If a family member or someone you love deeply told you they saw an angel, would you believe them?
“I thought that was an interesting question; and I had no idea what I would do,” said Jared Hecht. But the question inspired him to write three pages for a playwriting class.
Nearly a year later, after writing 20 pages a week and going through nine revisions in rehearsals, Hecht watched his play “Video Galaxy” have its world premiere in May at DePaul University. It was selected as The Theatre School's 2014-15 New Playwrights Series production.
The play is about faith and belief, Hecht noted, but “it’s more about times of transition, when your faith or belief is questioned. How do you navigate? Who do you believe in? Yourself? A loved one? A higher power?”
Rehearsals are the thing
Hecht may have asked similar questions while the production was in rehearsal this past spring.
“Rehearsals are the greatest and the worst thing that has happened,” he said. “It’s amazing to see people have questions about something you wrote.
“Sometimes, as a playwright, you get really lucky. The actors are analyzing a smaller section of the play, their character, and you see them make connections. That’s the coolest thing in the world,” Hecht said.
That’s not always the case, he added. “Sometimes the scenes don’t work well, and I feel bad. The actors are always giving 100 percent. They’re trying really hard to make it work, but it’s not working — it’s the writing.”
At that point, the playwright rewrites the scene. “There were nine revisions during rehearsals for ‘Video Galaxy,’” Hecht said, explaining that he would take input from the actors and the director, faculty member John Jenkins, whom he described as “endlessly wise.”
“Theatre is such a collaborative art form,” said Hecht. “Actors play a lot with each other during rehearsals. They improvise. If someone says something funny, I’ve put it in the script.
“I love improv. It’s super valuable in the play process. I’m not against it ... it helps with bringing the character to the actor rather than the actor to the character,” he said.
Playwrights on stage
It’s not unusual today with new works by living playwrights to have them in the room or on the stage, explained Hecht, “especially in Chicago.”
“Playwrights like to be involved now. They like to really be there to help get the play on its feet,” he said. “And the rehearsal is the prime place where that’s happening.”
During rehearsals for “Video Galaxy,” Hecht thought the original version of a scene he wrote was pretty good. “When in reality, it was the worst of all the rewrites. I can’t know that until I hear the words out loud. For the final scene, there were 15 versions before I thought we were close.”
What’s in a mentor?
Hecht once overheard Phil Dawkins, a playwright at Victory Gardens Theater, say that young theatre artists always want to work at the big theatre companies, like Steppenwolf or the Goodman. “But, Dawkins said it’s way more important to work with people, with specific people who are doing things that you’re interested in.”
When asked about mentors, Hecht said he looks up to a lot of his peers.
“For me, I have the utmost respect for Lucas Baisch, who graduated from The Theatre School last year. He’s 10 times the playwright that I am. I love that I’m friends with him because he makes me think about things in a totally different way all the time.”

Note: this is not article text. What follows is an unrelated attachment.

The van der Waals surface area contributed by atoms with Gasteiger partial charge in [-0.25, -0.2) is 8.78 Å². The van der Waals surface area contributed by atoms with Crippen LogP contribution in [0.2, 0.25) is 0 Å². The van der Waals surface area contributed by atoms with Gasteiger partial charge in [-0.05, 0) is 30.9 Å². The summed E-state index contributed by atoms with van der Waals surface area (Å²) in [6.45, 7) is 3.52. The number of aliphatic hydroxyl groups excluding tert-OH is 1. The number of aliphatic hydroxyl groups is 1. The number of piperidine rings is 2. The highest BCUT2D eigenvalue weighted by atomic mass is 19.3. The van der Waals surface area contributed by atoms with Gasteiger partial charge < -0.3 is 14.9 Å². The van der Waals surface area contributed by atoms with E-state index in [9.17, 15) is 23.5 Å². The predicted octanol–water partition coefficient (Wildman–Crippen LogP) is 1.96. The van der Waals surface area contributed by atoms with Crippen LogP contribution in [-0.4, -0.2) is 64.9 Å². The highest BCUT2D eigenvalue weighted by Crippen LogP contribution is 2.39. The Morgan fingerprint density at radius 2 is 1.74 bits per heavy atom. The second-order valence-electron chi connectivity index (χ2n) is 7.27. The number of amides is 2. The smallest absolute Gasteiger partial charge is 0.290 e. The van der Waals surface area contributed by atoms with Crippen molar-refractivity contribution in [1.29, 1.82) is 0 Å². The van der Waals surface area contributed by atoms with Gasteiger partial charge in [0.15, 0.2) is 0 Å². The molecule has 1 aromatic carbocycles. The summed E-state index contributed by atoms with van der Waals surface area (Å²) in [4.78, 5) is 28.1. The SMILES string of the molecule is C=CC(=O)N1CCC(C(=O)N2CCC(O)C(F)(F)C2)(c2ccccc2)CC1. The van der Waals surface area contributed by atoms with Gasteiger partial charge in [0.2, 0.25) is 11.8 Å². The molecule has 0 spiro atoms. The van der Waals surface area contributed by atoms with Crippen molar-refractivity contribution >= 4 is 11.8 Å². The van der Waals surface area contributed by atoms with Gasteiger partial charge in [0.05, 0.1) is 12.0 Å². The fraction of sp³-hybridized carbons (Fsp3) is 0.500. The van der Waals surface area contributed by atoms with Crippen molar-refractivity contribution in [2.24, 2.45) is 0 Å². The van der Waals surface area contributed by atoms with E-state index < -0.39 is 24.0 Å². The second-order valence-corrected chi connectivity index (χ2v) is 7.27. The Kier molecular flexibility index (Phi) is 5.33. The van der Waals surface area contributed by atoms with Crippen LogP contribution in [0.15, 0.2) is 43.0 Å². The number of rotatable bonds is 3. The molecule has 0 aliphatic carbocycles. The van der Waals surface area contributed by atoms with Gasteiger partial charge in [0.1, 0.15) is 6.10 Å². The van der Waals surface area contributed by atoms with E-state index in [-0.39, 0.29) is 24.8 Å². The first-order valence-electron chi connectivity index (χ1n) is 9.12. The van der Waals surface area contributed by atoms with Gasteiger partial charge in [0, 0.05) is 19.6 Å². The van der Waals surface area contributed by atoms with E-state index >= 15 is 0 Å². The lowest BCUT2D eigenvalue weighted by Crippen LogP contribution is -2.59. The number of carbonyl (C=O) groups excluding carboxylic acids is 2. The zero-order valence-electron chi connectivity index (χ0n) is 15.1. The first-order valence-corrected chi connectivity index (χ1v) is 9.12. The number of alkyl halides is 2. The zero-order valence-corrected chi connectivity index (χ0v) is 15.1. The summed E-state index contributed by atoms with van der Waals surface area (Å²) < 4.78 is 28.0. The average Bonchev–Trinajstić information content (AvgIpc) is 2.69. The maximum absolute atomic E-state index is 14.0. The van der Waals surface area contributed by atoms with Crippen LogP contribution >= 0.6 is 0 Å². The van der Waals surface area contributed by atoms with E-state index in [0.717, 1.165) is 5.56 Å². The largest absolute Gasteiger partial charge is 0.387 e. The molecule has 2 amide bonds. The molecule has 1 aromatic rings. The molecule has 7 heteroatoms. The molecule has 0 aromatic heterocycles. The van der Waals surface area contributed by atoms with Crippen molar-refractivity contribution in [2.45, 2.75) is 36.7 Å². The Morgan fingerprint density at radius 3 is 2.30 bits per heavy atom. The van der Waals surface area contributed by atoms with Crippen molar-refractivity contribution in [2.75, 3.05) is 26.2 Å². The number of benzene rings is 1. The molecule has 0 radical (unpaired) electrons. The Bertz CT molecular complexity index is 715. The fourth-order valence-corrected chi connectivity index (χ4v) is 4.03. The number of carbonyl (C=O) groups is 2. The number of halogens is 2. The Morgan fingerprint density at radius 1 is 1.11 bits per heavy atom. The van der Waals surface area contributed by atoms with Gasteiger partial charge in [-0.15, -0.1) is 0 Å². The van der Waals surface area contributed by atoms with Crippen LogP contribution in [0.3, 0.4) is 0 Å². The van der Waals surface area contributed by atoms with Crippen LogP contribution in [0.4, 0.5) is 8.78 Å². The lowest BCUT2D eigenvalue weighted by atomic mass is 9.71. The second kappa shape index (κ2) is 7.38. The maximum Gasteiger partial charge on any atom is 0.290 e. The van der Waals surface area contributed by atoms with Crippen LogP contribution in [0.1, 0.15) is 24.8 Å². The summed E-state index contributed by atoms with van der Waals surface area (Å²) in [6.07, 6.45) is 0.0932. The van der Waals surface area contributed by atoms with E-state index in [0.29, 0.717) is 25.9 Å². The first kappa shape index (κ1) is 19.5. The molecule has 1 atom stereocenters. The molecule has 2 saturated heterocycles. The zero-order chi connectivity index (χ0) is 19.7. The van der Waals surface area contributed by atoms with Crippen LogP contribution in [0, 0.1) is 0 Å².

Hecht also singled out Janie Killips and Molly Dannenberg, fellow playwrights in this year’s graduating class. “Molly is an incredible writer and Janie uses music in a really wonderful way in her plays,” he said.
‘Big theatre town’ is where he’s staying
Hecht grew up Chanhassen, Minnesota, about 25 minutes south of Minneapolis. He was too small for contact sports, but enjoyed speech, debate and the arts. He was involved with choir and music too, and he liked to write. When it came time for college, he wanted to go into the theatre, to act.
“I felt that theatre is a really great medium to incorporate a lot of all those things that I enjoyed, and there are so many opportunities for the human body to do what it’s capable of doing in theatre,” he said.
His father, on the other hand, wanted Hecht to be a lawyer. They talked a lot, and when his father advised him to apply to just one theatre school, Hecht selected DePaul.
“Chicago is a big theatre town, and I was more interested in theatre than film or TV,” said Hecht.
His first year as an acting student was “pretty rough.” He switched to playwriting in his second year and hasn’t looked back. This June, he graduates from DePaul University with a Bachelor of Fine Arts degree in playwriting.
And, “Video Galaxy” is not the first play Hecht has written. His work, “Convention or The Winos,” which he conceptualized while on a Megabus ride from Minneapolis to Chicago, was presented this past winter by The Wulfden Theatre Company with Theatre Y.
He also is reworking a third play, “Love at the Halifax, Holiday Inn: Express and Suites.”
As for acting, Hecht had a small role in the TV series “Sirens,” playing a high school DJ. He’s done commercials and some videos and continues to audition for select roles.
His immediate future, however, is working with Baisch and other contemporaries at Wulfden.
“I’m staying in Chicago and talking with people about assistant directing,” he said. “And, I’m going to keep writing. I love writing a lot. Might not be plays, but other things.”
One in a series of stories about graduates from the Class of 2015